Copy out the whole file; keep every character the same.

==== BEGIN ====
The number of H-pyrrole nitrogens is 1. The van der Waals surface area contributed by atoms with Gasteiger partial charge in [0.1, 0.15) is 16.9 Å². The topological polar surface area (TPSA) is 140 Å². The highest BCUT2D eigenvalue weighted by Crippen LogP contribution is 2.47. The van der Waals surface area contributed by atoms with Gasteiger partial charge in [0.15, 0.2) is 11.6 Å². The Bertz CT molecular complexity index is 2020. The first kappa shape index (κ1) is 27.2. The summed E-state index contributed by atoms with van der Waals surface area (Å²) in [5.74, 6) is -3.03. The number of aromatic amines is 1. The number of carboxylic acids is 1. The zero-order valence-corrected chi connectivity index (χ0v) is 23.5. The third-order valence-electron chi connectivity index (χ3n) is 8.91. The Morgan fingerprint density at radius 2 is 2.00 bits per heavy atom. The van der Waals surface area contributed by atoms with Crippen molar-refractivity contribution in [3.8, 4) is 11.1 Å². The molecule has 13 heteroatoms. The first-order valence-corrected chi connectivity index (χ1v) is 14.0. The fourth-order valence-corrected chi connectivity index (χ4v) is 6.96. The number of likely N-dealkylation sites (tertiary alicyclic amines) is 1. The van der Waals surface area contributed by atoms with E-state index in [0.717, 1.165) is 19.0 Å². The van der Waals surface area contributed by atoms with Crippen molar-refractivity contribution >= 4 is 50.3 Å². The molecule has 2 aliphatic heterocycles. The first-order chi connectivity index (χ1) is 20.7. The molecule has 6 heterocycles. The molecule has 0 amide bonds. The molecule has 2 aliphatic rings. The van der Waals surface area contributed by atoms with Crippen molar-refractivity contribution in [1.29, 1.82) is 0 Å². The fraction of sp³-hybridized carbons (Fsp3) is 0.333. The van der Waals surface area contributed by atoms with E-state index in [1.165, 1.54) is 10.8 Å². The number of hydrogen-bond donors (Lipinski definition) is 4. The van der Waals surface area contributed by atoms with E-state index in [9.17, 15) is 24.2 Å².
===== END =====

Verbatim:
The number of H-pyrrole nitrogens is 1. The van der Waals surface area contributed by atoms with Gasteiger partial charge in [0.1, 0.15) is 16.9 Å². The topological polar surface area (TPSA) is 140 Å². The highest BCUT2D eigenvalue weighted by Crippen LogP contribution is 2.47. The van der Waals surface area contributed by atoms with Gasteiger partial charge in [0.15, 0.2) is 11.6 Å². The Bertz CT molecular complexity index is 2020. The first kappa shape index (κ1) is 27.2. The summed E-state index contributed by atoms with van der Waals surface area (Å²) in [5.74, 6) is -3.03. The number of aromatic amines is 1. The number of carboxylic acids is 1. The zero-order valence-corrected chi connectivity index (χ0v) is 23.5. The third-order valence-electron chi connectivity index (χ3n) is 8.91. The Morgan fingerprint density at radius 2 is 2.00 bits per heavy atom. The van der Waals surface area contributed by atoms with Crippen molar-refractivity contribution in [3.8, 4) is 11.1 Å². The molecule has 13 heteroatoms. The first-order valence-corrected chi connectivity index (χ1v) is 14.0. The fourth-order valence-corrected chi connectivity index (χ4v) is 6.96. The number of likely N-dealkylation sites (tertiary alicyclic amines) is 1. The van der Waals surface area contributed by atoms with E-state index in [0.717, 1.165) is 19.0 Å². The van der Waals surface area contributed by atoms with Crippen molar-refractivity contribution >= 4 is 50.3 Å². The molecule has 2 aliphatic heterocycles. The first-order chi connectivity index (χ1) is 20.7. The molecule has 6 heterocycles. The molecule has 0 amide bonds. The molecule has 2 aliphatic rings. The van der Waals surface area contributed by atoms with Crippen molar-refractivity contribution in [1.29, 1.82) is 0 Å². The fraction of sp³-hybridized carbons (Fsp3) is 0.333. The van der Waals surface area contributed by atoms with E-state index in [1.165, 1.54) is 10.8 Å². The number of hydrogen-bond donors (Lipinski definition) is 4. The van der Waals surface area contributed by atoms with E-state index in [9.17, 15) is 24.2 Å².